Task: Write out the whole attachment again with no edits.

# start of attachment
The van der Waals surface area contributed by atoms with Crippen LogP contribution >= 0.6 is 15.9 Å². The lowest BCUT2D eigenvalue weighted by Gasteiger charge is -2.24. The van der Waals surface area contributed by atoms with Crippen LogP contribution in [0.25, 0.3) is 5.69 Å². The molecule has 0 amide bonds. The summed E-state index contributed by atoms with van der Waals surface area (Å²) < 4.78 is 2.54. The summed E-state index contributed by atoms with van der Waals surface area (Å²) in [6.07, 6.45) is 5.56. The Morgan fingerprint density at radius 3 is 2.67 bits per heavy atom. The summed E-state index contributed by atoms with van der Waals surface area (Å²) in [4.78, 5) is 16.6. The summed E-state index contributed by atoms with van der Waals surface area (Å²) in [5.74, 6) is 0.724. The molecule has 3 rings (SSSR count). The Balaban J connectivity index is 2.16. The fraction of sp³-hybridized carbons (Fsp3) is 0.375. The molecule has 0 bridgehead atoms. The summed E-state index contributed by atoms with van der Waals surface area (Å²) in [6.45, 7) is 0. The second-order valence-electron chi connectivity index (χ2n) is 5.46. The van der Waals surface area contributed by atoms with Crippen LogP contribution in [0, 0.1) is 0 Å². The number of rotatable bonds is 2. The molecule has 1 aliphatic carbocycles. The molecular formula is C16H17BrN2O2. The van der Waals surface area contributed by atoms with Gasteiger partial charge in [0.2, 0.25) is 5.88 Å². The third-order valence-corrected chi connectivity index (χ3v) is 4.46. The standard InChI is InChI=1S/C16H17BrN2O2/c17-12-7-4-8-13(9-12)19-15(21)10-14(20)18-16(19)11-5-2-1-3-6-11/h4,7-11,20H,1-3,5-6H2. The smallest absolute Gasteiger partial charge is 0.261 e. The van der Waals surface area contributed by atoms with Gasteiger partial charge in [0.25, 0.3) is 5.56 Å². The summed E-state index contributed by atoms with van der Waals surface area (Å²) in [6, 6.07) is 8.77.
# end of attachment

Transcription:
The van der Waals surface area contributed by atoms with Crippen LogP contribution >= 0.6 is 15.9 Å². The lowest BCUT2D eigenvalue weighted by Gasteiger charge is -2.24. The van der Waals surface area contributed by atoms with Crippen LogP contribution in [0.25, 0.3) is 5.69 Å². The molecule has 0 amide bonds. The summed E-state index contributed by atoms with van der Waals surface area (Å²) < 4.78 is 2.54. The summed E-state index contributed by atoms with van der Waals surface area (Å²) in [6.07, 6.45) is 5.56. The Morgan fingerprint density at radius 3 is 2.67 bits per heavy atom. The summed E-state index contributed by atoms with van der Waals surface area (Å²) in [4.78, 5) is 16.6. The summed E-state index contributed by atoms with van der Waals surface area (Å²) in [5.74, 6) is 0.724. The molecule has 3 rings (SSSR count). The Balaban J connectivity index is 2.16. The fraction of sp³-hybridized carbons (Fsp3) is 0.375. The molecule has 0 bridgehead atoms. The summed E-state index contributed by atoms with van der Waals surface area (Å²) in [6.45, 7) is 0. The second-order valence-electron chi connectivity index (χ2n) is 5.46. The van der Waals surface area contributed by atoms with Crippen LogP contribution in [0, 0.1) is 0 Å². The number of rotatable bonds is 2. The molecule has 1 aliphatic carbocycles. The molecular formula is C16H17BrN2O2. The van der Waals surface area contributed by atoms with Gasteiger partial charge in [0.2, 0.25) is 5.88 Å². The third-order valence-corrected chi connectivity index (χ3v) is 4.46. The standard InChI is InChI=1S/C16H17BrN2O2/c17-12-7-4-8-13(9-12)19-15(21)10-14(20)18-16(19)11-5-2-1-3-6-11/h4,7-11,20H,1-3,5-6H2. The smallest absolute Gasteiger partial charge is 0.261 e. The van der Waals surface area contributed by atoms with Gasteiger partial charge in [0.25, 0.3) is 5.56 Å². The summed E-state index contributed by atoms with van der Waals surface area (Å²) in [6, 6.07) is 8.77.